The plain language of section 211.036.1, RSMo, provides a pathway to foster care re-entry only to those individuals who were previously released from the custody of the Children's Division prior to reaching the age of twenty-one and, for those who are permitted to re-enter foster care under this provision, the return to foster care is capped at "twenty-one years of age." Section 211.036, RSMo, simply does not provide a mechanism for an individual who has reached their twenty-first birthday to re-enter foster care. B.D. tacitly acknowledges this by arguing that the Federal Act "extends the authority of the [juvenile court] under § 211.036 to return former foster youth into care." While the Federal Act may extend Missouri's ability to permit individuals who had passed their twenty-first birthday to return to foster care and, indeed, may ultimately be found to require Missouri to extend such opportunities to those individuals, the authority to do so is not found in section 211.036, RSMo. There is nothing in this statutory provision that authorizes an individual over the age of twenty-one to petition for re-entry into the foster care system, and the juvenile court's reliance on that provision as a basis of authority to order B.D.'s re-entry into foster care was in error.

Point III is granted.

Point I — Denial of Children's Division's Procedural Rights

While we have concluded that section 211.036, RSMo, does not authorize the juvenile court to order individuals over age twenty-one to be re-admitted to the foster care system, this determination does not fully resolve the broader issue raised in B.D.'s petition concerning the impact of the Federal Act on those individuals. However, before we can embark on an effort to address that question, we must address the Children's Division's argument that it was denied a meaningful opportunity to fully respond to the allegations in B.D.'s petition, due to the juvenile court's failure to adhere to applicable procedural rules.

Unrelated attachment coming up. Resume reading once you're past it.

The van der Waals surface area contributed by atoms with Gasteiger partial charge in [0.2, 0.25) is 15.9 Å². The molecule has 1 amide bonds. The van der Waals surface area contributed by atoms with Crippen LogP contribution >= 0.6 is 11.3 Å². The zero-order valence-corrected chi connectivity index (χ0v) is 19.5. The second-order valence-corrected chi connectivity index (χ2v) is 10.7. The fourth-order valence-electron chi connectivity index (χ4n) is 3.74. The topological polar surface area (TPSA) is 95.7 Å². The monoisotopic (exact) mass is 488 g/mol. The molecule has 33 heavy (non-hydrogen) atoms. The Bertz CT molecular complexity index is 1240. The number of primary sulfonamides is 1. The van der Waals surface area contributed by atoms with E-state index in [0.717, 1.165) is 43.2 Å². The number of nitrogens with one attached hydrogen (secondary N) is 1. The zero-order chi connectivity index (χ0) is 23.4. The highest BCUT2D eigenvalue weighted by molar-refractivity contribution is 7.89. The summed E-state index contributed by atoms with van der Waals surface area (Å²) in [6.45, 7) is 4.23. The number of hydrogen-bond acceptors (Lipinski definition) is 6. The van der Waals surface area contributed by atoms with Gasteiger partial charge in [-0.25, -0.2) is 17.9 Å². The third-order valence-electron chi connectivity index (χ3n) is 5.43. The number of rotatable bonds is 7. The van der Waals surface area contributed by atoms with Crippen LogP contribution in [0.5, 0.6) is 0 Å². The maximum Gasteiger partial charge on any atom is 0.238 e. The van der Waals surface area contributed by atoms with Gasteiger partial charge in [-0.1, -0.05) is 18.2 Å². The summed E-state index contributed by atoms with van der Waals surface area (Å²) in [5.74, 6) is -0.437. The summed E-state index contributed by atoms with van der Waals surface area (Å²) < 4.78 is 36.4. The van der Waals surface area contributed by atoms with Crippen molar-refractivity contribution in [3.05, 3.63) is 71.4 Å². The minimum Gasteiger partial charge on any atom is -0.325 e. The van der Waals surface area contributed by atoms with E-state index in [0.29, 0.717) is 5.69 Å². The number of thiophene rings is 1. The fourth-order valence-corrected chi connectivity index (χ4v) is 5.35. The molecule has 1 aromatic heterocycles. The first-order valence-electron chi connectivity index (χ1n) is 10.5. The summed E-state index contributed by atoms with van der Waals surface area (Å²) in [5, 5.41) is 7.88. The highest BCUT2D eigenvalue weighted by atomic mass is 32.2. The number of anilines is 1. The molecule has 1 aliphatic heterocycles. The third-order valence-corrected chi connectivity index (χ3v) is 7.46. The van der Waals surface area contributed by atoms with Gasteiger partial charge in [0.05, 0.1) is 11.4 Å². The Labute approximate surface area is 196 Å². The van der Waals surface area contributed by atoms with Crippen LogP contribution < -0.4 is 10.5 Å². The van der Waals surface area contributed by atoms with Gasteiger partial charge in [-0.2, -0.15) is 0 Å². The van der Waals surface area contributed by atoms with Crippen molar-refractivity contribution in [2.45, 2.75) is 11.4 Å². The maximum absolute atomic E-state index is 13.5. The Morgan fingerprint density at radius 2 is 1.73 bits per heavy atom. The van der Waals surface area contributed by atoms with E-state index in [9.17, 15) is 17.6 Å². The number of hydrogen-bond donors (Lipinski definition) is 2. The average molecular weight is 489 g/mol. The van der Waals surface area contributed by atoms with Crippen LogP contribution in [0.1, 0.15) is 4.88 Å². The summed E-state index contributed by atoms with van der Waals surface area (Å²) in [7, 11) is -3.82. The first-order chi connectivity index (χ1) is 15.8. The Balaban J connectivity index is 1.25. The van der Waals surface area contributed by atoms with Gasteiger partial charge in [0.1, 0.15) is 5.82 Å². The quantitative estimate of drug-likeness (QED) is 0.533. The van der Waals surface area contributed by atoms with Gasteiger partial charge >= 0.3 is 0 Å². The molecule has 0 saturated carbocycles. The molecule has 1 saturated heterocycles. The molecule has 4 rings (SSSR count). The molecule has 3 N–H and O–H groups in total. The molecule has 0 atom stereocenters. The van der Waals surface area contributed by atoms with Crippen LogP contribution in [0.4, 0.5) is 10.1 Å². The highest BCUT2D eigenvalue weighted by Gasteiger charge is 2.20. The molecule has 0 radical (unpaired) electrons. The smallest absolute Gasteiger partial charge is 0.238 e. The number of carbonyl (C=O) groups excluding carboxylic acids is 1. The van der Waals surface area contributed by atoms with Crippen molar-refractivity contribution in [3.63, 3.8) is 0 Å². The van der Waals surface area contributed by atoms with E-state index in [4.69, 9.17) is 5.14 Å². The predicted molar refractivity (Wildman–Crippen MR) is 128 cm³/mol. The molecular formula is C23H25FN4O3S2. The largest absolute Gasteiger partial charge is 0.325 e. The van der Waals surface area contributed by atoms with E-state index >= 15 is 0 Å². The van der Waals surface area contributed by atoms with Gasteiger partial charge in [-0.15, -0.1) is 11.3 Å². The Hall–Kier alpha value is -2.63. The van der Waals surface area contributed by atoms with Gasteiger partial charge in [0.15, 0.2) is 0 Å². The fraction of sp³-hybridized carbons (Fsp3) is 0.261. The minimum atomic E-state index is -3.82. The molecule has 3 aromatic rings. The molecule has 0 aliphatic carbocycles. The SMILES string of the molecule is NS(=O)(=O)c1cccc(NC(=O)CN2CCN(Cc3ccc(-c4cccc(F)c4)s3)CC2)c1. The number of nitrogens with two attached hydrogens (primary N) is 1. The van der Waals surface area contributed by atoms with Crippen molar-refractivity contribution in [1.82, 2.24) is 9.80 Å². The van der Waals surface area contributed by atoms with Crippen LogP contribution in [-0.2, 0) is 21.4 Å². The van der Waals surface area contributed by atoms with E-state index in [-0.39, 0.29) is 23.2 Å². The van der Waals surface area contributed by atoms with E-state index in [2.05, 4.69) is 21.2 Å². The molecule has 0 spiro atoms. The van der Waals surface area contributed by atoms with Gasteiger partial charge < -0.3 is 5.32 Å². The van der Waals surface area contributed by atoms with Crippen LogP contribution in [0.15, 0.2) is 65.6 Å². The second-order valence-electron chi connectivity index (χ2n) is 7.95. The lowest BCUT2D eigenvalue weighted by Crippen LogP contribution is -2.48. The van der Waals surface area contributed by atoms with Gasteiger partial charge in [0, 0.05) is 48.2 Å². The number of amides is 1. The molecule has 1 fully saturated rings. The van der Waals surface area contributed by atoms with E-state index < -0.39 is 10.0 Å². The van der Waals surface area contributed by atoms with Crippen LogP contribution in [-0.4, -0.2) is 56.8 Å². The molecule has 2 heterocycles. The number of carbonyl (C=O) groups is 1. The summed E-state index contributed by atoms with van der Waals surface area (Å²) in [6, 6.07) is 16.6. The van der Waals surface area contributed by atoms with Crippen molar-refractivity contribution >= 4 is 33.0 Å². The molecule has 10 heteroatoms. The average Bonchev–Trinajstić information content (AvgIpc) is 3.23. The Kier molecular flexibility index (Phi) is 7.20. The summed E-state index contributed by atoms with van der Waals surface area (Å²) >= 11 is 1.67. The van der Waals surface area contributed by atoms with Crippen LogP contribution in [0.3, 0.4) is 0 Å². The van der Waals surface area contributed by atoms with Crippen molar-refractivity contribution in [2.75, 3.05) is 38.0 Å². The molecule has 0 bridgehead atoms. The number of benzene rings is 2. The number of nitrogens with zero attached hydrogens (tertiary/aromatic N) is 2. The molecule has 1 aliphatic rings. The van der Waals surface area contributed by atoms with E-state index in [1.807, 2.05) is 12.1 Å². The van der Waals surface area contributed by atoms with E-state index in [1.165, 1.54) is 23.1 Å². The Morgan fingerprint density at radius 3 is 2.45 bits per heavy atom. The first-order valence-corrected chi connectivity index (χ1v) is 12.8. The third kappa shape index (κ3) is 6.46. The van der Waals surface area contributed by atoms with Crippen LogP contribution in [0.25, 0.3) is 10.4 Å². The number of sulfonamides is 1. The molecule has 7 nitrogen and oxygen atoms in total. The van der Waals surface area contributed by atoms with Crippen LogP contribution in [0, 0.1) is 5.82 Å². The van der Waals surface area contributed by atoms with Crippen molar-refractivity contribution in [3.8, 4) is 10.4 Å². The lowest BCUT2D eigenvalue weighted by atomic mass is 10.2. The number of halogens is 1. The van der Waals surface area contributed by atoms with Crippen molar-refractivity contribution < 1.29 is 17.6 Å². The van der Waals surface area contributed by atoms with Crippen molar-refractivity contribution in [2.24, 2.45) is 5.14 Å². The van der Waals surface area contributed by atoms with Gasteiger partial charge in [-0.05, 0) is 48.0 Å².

The genesis of the Children's Division's complaint can be traced back to the petition itself. While a petition seeking to re-enter foster care is an action traditionally litigated in juvenile court under the rules specific to juvenile proceedings, the declaratory judgment count included in B.D.'s petition is of a different sort. The inclusion of a count subject to the rules applicable to juvenile proceedings alongside a declaratory judgment count that clearly is not produced a truncated process that failed to embrace the procedural requirements contained in both the juvenile court rules and the general rules of civil procedure applicable to a declaratory judgment action.

A. Failure to Follow Applicable Juvenile Court Rules

As explained in our discussion of Point II, B.D. filed a motion for rehearing immediately upon issuance of the order by the family court commissioner denying B.D.'s petition for a lack of jurisdiction. This motion (purportedly filed under Rule 130.13) served as a catalyst propelling this case in an unfortunate procedural direction. While the judgment ultimately entered by the juvenile court can fairly be characterized as a rejection of the commissioner's order, Rule 130.09(c) does not permit the juvenile court to implicitly reject a commissioner's order by simply entering a contrary judgment. Instead, the juvenile court must first reject a commissioner's decision and is then required to schedule a hearing de novo. Under such a scenario, the juvenile court may enter its judgment only after it has held the hearing de novo. In this case, the juvenile court neither communicated its rejection of the commissioner's order nor did it schedule or conduct a hearing de novo. Rather, the juvenile court held a hearing on B.D.'s motion for rehearing that seemingly morphed into a de facto bench trial on the merits, without any indication in the order setting the hearing that the juvenile court had rejected the commissioner's order or that the June 1st proceeding was the hearing de novo required by Rule 130.09(c).

The rules applicable to juvenile proceedings clearly require the juvenile court to hold a "hearing de novo" after it rejects the order of a commissioner. The Children's Division was not afforded that opportunity to address the merits of B.D.'s petition.

B. Failure to Follow Rules Applicable to a Declaratory Judgment Action